The detailed tables make it equally clear that the major culprits in the deepening and broadening of poverty traps are Working Tax Credit and Child Tax Credit. Whilst the motives for their introduction were excellent (and they have indeed reduced poverty for many families with children), their long-term effects might be little short of disastrous because they make it very hard for families with children to earn their way out of poverty.
If the government were looking for a way to continue to reduce child poverty at the same time as increasing families’ incentives to increase their net income by improving their skills and increasing earned income (good for them, and good for the economy), then the obvious way forwards would be to reduce tax credits and at the same time increase Child Benefit.
As Rosalind Capisarow suggests: “There is a huge market out there of between one and five million people who are stuck between the welfare system and private enterprise, with too much red tape and significant welfare disincentives to progress. We need to redesign the incentives so that the more effort people make the more advantaged they become.” **
** Rosalind Capisarow, Chief Executive of Street (UK), a microfinance institution, in an interview reported in Voluntary Sector, June 2003, p.16.
In our last edition we published a report on Citizenship and a Citizen’s Income in which the working party which prepared the report recommended that the electoral register might be used as the basis for entitlement to a Citizen’s Income.
Philip Vince writes as follows:
There is no possibility that the electoral register will ever be complete enough to be the basis for entitlement to a Citizen’s Income. Even though electors now have the option to be excluded from the edited version publicly available and to be included only in the full version to which access is restricted, many people still fail to register. This is a criminal offence, but it is rarely, if ever, enforced. (Incidentally, some electoral registration officers have found ways of including people with no address).
The concept of finding out where everyone lives by canvassing from door to door is irremediably flawed. This is demonstrated by recent decennial censuses, in which it is estimated that several hundred thousand inhabitants (about 1% of the population) are unaccounted for. This has resulted in negotiations between the Office for National Statistics and local authorities to guess what is the real population of each area because central government financial support is determined by this. It is anarchic that the state does not know where so many of its inhabitants reside. There are a few people, such as women avoiding abusive ex-partners and witnesses threatened in some criminal cases, who are entitled to keep their addresses secret, but we must repudiate the notion of civil liberties zealots that there is a right to privacy about where one lives. I believe that in most other European countries there is better information provided to government about changes of address.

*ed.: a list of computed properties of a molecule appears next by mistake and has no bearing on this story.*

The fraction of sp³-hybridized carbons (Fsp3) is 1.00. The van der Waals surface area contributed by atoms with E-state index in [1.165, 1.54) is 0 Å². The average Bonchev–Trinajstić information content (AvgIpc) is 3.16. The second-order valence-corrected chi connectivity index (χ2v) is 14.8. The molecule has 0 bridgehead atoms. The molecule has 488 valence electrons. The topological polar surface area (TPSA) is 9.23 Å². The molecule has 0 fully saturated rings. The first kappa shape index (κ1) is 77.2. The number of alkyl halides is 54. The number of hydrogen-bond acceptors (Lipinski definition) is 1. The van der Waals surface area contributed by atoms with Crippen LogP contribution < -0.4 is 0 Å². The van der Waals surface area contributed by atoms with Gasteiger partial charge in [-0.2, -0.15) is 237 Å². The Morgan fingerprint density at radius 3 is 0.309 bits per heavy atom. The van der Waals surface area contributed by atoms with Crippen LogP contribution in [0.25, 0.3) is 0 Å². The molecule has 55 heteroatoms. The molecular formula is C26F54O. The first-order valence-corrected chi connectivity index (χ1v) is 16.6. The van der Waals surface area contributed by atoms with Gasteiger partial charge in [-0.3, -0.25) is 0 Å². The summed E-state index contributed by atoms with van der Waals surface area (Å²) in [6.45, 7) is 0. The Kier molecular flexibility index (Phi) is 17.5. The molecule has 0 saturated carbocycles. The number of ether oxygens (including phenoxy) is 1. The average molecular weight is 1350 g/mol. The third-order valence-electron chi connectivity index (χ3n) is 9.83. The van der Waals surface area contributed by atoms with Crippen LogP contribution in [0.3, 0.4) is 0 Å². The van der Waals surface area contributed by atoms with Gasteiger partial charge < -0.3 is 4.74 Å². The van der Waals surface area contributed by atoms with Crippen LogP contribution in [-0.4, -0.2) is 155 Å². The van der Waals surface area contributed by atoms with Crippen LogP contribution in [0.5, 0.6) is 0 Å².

It is essential that the database of names and addresses of all residents is maintained continuously, not updated periodically like the electoral register. The social security database is the best source. For children under 16 omissions are likely to be negligible. For the adult population it may be less complete, even though it is now linked to the income tax database to enable tax credits to be paid. The introduction of a Citizen’s Income could provide an incentive to anyone who has avoided a social security record to be included in future. However, payment will in most cases be made to bank accounts, so that arrangements would still be needed to ensure that all permanent changes of address were notified. When deaths are registered, the social security authorities have to be informed; maybe all permanent changes of address should be registered, with similar social security notification.
The requirement for recipients of Child Benefit to have been in the country for 26 weeks during the past year applies to the mother, so it is almost always satisfied from the date of the child’s birth. It would not be sensible to require legitimate migrants to the UK to wait six months before they became entitled to a Citizen’s Income.